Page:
Teen boys face their share of obstacles at school: They are often restless in the classroom, and their verbal skills lag behind those of girls. As a result, they can fall behind young women with ADHD (and girls without the disorder) in standardized test scores and rates of college admissions. This is especially true of teen boys with ADHD.
While boys with ADHD typically have a greater need than girls for academic help from their parents and teachers, they are less likely to accept it due to their independent streak.
“Adolescent boys with ADHD are their own worst enemies,” says Judith Levy Cohen, M.Ed., a certified learning specialist in private practice in New York.
“They refuse to ask for the help they need; instead, their mantra is, ‘I want to do it all my byself!’ This is not a misprint. Two boys in my class, both with ADHD, were so distracted that they reversed their words and never noticed!”
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Here are strategies that will allow you to help your son without stepping on his toes.
“Look for activities that a boy is good at and loves,” suggests Fiona St. Clair, a Manhattan-based learning specialist who works with children who have ADHD. “It’s amazing how sports, music, or the arts can override attention problems.”
Finding a boy’s favorite activity and praising him for his accomplishments can remove obstacles to asking for help.
“If your child is practicing the guitar, you might say, ‘You’re doing a good job of sticking with it. How can we apply that strength to other areas, like, say, math or science?'”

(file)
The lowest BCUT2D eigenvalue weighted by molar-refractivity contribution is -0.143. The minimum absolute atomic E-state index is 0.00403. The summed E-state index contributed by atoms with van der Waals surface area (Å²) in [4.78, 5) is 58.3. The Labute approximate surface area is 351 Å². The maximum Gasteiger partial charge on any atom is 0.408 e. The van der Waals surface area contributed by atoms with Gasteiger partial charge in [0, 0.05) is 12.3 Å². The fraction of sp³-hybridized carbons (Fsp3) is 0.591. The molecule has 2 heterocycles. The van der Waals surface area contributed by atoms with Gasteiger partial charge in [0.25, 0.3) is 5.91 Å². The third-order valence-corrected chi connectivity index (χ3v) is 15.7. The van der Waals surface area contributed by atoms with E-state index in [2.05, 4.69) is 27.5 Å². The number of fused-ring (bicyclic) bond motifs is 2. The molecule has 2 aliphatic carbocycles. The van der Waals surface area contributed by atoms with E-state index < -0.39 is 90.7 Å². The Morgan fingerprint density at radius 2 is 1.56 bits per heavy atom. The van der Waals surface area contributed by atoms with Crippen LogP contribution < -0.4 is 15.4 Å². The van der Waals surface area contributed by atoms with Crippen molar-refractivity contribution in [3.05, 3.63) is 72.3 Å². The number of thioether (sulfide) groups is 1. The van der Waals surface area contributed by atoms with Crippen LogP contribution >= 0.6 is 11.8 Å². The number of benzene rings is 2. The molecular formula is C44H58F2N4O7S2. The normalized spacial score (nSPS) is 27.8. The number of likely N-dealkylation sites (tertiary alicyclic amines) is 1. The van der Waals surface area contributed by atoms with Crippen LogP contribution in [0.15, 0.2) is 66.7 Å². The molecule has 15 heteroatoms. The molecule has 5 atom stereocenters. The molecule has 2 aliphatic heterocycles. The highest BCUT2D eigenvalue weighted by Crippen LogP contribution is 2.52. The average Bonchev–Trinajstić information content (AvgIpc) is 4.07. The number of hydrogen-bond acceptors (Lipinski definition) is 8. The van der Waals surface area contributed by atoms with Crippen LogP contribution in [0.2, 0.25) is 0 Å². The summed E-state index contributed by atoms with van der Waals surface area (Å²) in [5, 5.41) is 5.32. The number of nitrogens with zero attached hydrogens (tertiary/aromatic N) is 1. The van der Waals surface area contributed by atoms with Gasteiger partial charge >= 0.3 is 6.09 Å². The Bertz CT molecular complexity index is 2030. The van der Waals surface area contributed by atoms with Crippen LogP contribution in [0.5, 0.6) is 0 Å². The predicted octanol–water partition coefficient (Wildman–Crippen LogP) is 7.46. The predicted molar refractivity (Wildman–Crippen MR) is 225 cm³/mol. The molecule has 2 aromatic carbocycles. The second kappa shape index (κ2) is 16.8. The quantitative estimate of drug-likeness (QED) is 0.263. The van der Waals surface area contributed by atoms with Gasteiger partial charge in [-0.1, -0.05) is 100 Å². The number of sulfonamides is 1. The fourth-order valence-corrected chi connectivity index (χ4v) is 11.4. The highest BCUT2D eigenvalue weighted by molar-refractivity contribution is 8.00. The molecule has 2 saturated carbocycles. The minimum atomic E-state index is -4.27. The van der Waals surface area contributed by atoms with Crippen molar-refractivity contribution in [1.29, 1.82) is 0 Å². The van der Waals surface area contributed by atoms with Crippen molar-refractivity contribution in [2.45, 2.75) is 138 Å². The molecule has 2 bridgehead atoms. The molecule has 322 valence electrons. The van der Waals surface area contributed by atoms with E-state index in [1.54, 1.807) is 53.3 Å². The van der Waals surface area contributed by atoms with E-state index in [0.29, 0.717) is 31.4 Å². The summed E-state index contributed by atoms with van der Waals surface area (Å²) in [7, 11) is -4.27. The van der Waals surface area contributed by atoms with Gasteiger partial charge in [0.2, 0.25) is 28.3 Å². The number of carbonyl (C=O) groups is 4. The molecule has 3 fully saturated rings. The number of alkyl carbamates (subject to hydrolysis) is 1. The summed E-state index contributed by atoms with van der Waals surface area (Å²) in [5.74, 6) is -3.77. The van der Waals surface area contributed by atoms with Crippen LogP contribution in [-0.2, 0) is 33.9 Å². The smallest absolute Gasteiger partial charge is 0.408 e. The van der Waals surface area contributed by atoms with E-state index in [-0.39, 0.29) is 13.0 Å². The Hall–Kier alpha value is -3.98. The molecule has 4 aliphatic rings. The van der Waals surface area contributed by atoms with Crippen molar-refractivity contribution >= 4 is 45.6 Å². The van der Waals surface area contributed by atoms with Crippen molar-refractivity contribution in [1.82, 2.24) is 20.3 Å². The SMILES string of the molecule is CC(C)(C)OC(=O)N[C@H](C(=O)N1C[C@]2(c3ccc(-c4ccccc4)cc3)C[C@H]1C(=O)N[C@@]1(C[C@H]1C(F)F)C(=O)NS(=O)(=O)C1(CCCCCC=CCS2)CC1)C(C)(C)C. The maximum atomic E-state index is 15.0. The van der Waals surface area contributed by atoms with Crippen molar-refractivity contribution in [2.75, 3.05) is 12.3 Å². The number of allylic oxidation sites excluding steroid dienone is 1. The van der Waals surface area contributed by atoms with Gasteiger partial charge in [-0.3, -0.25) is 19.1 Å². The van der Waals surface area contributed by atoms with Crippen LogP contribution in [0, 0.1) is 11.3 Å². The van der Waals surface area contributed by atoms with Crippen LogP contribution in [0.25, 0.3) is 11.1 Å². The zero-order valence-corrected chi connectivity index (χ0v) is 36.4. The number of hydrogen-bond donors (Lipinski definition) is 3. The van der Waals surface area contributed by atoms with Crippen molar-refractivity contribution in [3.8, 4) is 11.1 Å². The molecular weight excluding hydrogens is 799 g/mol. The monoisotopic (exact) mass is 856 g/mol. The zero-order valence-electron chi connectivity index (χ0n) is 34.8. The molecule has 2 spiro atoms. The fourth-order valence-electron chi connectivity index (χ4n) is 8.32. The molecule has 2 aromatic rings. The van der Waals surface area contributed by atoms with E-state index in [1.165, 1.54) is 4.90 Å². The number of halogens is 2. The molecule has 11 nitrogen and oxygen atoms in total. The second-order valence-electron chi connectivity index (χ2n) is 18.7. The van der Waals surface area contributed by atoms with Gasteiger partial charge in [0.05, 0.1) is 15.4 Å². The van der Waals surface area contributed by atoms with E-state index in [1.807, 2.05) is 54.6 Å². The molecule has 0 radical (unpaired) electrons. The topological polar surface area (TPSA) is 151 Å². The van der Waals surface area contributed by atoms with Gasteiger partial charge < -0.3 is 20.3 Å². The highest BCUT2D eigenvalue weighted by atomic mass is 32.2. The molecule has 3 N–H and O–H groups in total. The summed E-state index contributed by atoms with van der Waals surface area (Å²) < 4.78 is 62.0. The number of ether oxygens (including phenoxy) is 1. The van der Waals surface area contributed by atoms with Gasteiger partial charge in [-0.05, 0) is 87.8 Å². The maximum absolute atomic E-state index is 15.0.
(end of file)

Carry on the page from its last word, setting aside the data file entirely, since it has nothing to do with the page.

“They might not say it, but many boys with ADHD harbor the belief that they won’t ever make it in this world,” says Michael Riera, Ph.D., head of Redwood Day School in Oakland, California, and the author of Staying Connected To Your Teenager: How To Keep Them Talking To You And How To Hear What They’re Really Saying.
Knowing about-and meeting with-successful people who have ADHD can turn that fear on its head.” Riera advises boys with ADHD to shadow an adult with ADHD in the workplace for a day, to see that some jobs are ADHD-friendly. (Parents can contact local chapters of CHADD or another ADHD-related organization to find mentors.) “Adults can talk about what ADHD has done for them and how they’ve worked with it to succeed,” Riera says.
In the early teen years, students are given a greater workload, but some of them lack the organizational skills to handle it. Boys with ADHD tend to lag behind others in executive function skills — the ability to plan, prioritize, and organize their work.
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“The culture pushes boys to be more independent than girls, but if they have problems with executive functions, they’re not ready to be,” says St. Clair. “So they may become hard to reach.”
Experts recommend that parents be patient. “Boys often make breakthroughs at age 15 or 16,” St. Clair says. “By that time, they are getting accustomed to handling independent work.”
In their teens, many boys with ADHD start mastering techniques that help high school students get work done, such as breaking down their tasks into smaller, more manageable chunks.
“Parents should remember that a boy doesn’t need to master everything by the end of high school,” says Riera.
Riera advises parents to let their teenage sons make their own decisions, in and outside of school.
“From elementary school on, academic activities are selected and packaged for kids, and schools push students, to the detriment of their social lives,” he says. “When kids go to college, they may be ahead academically, but probably haven’t developed themselves socially and morally.”
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Riera suggests that “parents give kids the opportunity to test their decision-making by allowing them to make bad decisions.” He believes that making mistakes gives boys with ADHD some advantages over their non-ADHD counterparts when they enter college.
Riera tells kids with learning differences and ADHD, “The good news is that, when you graduate from high school, you are going to know how to work through struggle. To me, that is the core of success.”